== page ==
Sleep – A critical daily investment for health and performance
- Sleep is vital for optimum physical and mental health
- We require approximately 7-9 hours’ sleep per night
- Sleep is considered the most important recovery strategy for athletes
- Meal timing and food choice can impact sleep quality
- Sleep quality can impact food choices and risk of disease
There has been a big change in people’s attitude towards sleep in the past number of years as the appreciation of its role in health and performance has been brought into sharp focus by countless research studies. One important illustration of the importance of sleep is that sleep deprivation has been linked to increased risk of lifestyle related diseases such as type 2 diabetes and obesity.
How much sleep we need depends on our age and the demands we place on our body. It is generally recommended that we need somewhere between 7-9 hours sleep each night. In an article published by Harvard Health it was suggested that the ‘average’ hours you sleep was the most important factor when reviewing your sleep patterns.
For athletes sleep is suggested to be the most critical aspect of recovery and inadequate sleep has been linked with suboptimal performance.
Adequate sleep has been proven to be critical for:
- Optimum recovery from exercise sessions
- Reducing the risk of injury
- Maintaining immune function and limiting the risk of illness
- Supporting body composition goals and maintaining optimum weight
- The execution of physical and mental skills in competition.
In the context of nutrition, sleep can have a significant impact on our overall nutrition behaviour. Nutrition, food choices and meal timing can impact the quality of our sleep. Research carried out on the impact of sleep deprivation on food desire in the human brain has shown that sleep deprivation can lead to people choosing foods that are higher in calories and have a greater ‘weight gain potential’. This has highlighted the important role sleep has in maintaining an optimum weight. These insights on sleep are just more examples of how each pillar of health and performance is linked, and why no one pillar can be considered in isolation for health and performance.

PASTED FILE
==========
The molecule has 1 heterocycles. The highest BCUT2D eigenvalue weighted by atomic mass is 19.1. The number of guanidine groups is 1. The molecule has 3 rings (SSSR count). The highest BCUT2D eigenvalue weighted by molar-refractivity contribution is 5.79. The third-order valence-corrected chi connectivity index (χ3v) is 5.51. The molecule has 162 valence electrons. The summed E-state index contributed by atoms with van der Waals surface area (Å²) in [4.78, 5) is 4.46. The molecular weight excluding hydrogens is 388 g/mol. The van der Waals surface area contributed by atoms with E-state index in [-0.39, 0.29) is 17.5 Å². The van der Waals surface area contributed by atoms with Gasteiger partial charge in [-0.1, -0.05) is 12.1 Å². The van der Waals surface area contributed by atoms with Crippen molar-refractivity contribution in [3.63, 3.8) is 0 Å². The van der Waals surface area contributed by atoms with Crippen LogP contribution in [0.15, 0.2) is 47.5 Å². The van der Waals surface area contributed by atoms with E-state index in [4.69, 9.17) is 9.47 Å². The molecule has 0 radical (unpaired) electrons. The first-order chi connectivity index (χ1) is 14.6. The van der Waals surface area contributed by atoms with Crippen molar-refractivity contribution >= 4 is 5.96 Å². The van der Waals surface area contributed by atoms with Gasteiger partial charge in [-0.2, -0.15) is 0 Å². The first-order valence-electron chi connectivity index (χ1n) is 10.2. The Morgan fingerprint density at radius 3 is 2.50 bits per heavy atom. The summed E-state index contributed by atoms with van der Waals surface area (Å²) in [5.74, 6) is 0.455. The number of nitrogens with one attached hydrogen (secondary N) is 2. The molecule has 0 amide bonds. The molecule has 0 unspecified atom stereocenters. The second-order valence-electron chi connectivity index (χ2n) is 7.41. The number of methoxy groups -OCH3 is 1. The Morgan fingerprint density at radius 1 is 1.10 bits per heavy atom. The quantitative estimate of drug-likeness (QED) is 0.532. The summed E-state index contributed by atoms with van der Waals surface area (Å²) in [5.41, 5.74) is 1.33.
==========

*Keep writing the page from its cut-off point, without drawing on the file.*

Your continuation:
In summary sleep is something that needs to be prioritized if you want to remain healthy and perform at your physical mental best. Aim for at least seven and a half hours sleep per night and if you do have a bad night’s sleep aim to get to bed early the following night. Don’t forget, our best ideas and greatest clarity most often comes after a good nights sleep so make sure your invest in it.
Halson SL. Sleep in elite athletes and nutritional interventions to enhance sleep. Sports Med 2014;44:13–23
Greer, S.M., Goldstein, A.N. and Walker, M.P., 2013. The impact of sleep deprivation on food desire in the human brain. Nature communications, 4(1), pp.1-7.
Knufinke, M., Nieuwenhuys, A., Geurts, S.A., Coenen, A.M. and Kompier, M.A., 2018. Self‐reported sleep quantity, quality and sleep hygiene in elite athletes. Journal of Sleep Research, 27(1), pp.78-85.
Silva, A., Narciso, F.V., Soalheiro, I., Viegas, F., Freitas, L.S., Lima, A., Leite, B.A., Aleixo, H.C., Duffield, R. and de Mello, M.T., 2019. Poor Sleep Quality’s Association With Soccer Injuries: Preliminary Data. International journal of sports physiology and performance, 1(aop), pp.1-6.